Amid the last-minute attacks on each other, the name-calling, the bacon sandwiches and the debates, it's easy to forget that who you vote for in the General Election 2015 should actually be based on an informed knowledge of a party and its policies.
If you're not quite sure with one day before voting, there are an extensive array of tools and quizzes that can help you better understand the policies, and where your views fit among them.
The following are all independent resources. None claim to tell you who to vote for, but all can give you information which could help you to choose who to pick on 7 May. (All this is useless if you forget to register to vote though - so sign up by 20 April.)
The most widely-used online voting quiz: over 1.2 million people took it for the 2010 General Election. VoteMatch offers up a selection of statements based on the policies of different parties (checked by the parties themselves) and asks you how strongly you agree or disagree with them. It aims to be an 'educational tool' and also has editions for different European election as well as the UK version. It is created by the campaign Unlock Democracy.
This independent quiz adds new questions and issues each week, and was started by two data geeks who are into politics - with no shareholders or party affiliations. It asks you how much you agree with policies, and also how important they are to you.
3) They Work For You
They Work For You is a great resource for information on MPs - enter your postcode and find information on your local representative. (There are technically no MPs at present as parliament has been dissolved before the election, so make sure you look at the list of MPs before 30th March.) You can see what they have voted for and against, what they have said recently in your name, and how often they rebel against their party line. It's run by my Society, a project by the charity UK Citizens Online Democracy, and uses information from Hansard, the official record of parliamentary debates.
4) Who Should You Vote For
Using data from YourNextMP.com, another My Society website, Who Should Vote For hosts four quizzes. It currently boasts pre-election questionnaires for voters in England and Scotland and will soon be updated with more extensive versions.
5) Vote For Policies
We should vote for policies, not people: that's the premise behind Vote For Policies, a not-for-profit independent organisation which says the results of its quiz " may surprise you!" As with other tools, before rating policies you must select which issues matter most for you out of a selection including health, the economy, welfare and foreign policy.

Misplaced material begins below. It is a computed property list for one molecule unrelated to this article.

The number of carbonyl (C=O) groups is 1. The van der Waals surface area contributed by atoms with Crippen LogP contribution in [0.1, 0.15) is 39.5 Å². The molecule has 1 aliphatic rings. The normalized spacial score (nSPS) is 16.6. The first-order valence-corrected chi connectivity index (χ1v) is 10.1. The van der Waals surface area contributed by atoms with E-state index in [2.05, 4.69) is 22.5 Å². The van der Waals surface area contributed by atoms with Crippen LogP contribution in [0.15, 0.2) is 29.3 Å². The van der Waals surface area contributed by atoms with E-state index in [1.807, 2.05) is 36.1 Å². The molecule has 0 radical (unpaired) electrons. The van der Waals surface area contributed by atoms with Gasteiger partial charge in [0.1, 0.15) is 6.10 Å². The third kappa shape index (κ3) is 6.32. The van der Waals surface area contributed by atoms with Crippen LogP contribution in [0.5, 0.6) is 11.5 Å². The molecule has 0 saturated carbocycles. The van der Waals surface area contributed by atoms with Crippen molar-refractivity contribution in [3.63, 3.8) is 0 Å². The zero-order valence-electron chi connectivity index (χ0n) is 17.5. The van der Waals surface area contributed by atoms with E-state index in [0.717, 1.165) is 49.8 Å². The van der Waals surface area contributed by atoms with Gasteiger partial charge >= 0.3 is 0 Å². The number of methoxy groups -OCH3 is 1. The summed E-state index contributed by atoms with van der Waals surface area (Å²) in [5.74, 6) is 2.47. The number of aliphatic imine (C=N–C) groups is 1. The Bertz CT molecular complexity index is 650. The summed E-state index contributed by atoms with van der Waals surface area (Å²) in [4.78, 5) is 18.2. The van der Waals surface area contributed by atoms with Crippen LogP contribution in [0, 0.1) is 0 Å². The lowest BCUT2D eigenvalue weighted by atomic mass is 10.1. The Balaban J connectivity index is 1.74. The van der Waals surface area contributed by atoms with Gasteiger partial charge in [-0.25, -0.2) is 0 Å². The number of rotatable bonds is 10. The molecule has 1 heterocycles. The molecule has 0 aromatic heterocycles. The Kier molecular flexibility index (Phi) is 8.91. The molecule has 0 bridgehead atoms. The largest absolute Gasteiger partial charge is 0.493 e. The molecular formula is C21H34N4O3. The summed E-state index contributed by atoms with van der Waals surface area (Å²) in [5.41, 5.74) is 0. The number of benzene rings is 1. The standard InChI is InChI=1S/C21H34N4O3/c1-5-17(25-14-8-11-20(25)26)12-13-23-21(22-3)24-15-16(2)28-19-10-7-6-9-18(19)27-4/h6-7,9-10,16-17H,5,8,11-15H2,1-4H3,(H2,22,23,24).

Positiondial claims to give "a new way of exploring your political position". Click on "Where do you stand?" and you can compare your view on statements to the main parties, but also to your friends and the general public. You can also create a tailored 'Positiondial' showing your leanings on different topics. There's a particularly intriguing section called Antibod which gives you a news stream of articles that challenge your political views. The quiz was developed with the University of Westminster Centre for the Study of Democracy.
Tap in your postcode to compare the candidates in your area on Your Candidates. Browse information on their policies on subjects from immigration to benefits, and see what their past and predicted share of the vote are. It is powered by data from YourNextMP and ElectionForecast which is run by several academics. One handy addition is a Twitter feed, pulling together of all of your candidates' tweets.
If you're pushed for time, Tickbox claims it can tell you who "deserves" your vote in just 30 seconds. The full site, complete with information on all candidates and the chance to engage directly with would-be MPs, will launch on 15 April. It is the created of a student on sabbatical from Exeter University.
A teacher and a digital publisher joined forces for WhoShallIVoteFor, a platform which hopes to combat the inevitable pre-election mud-slinging with straightforward information on how the parties compare. They gather their data from manifestos and policy statements, and allot a 'score' to different parties representing how much they agree with different questions. The team plan to update it every workday in the run up to the election, and there are a host of other things to check out such as political debate videos, seeing how your city compares to others, and a timetable of election events.
10) Verto (coming soon)
Bite The Ballot, the youth voting campaign, will soon launch Verto, an app for England, Wales and Scotland which hopes to encourage people to get engaged in politics from their smartphones. Using a sleek format and a statement-matching process similar to other platforms, it promises to "demystify the parties’ policies, give manifesto pledges meaning and help users compare in real-time."
GENERAL ELECTION 2015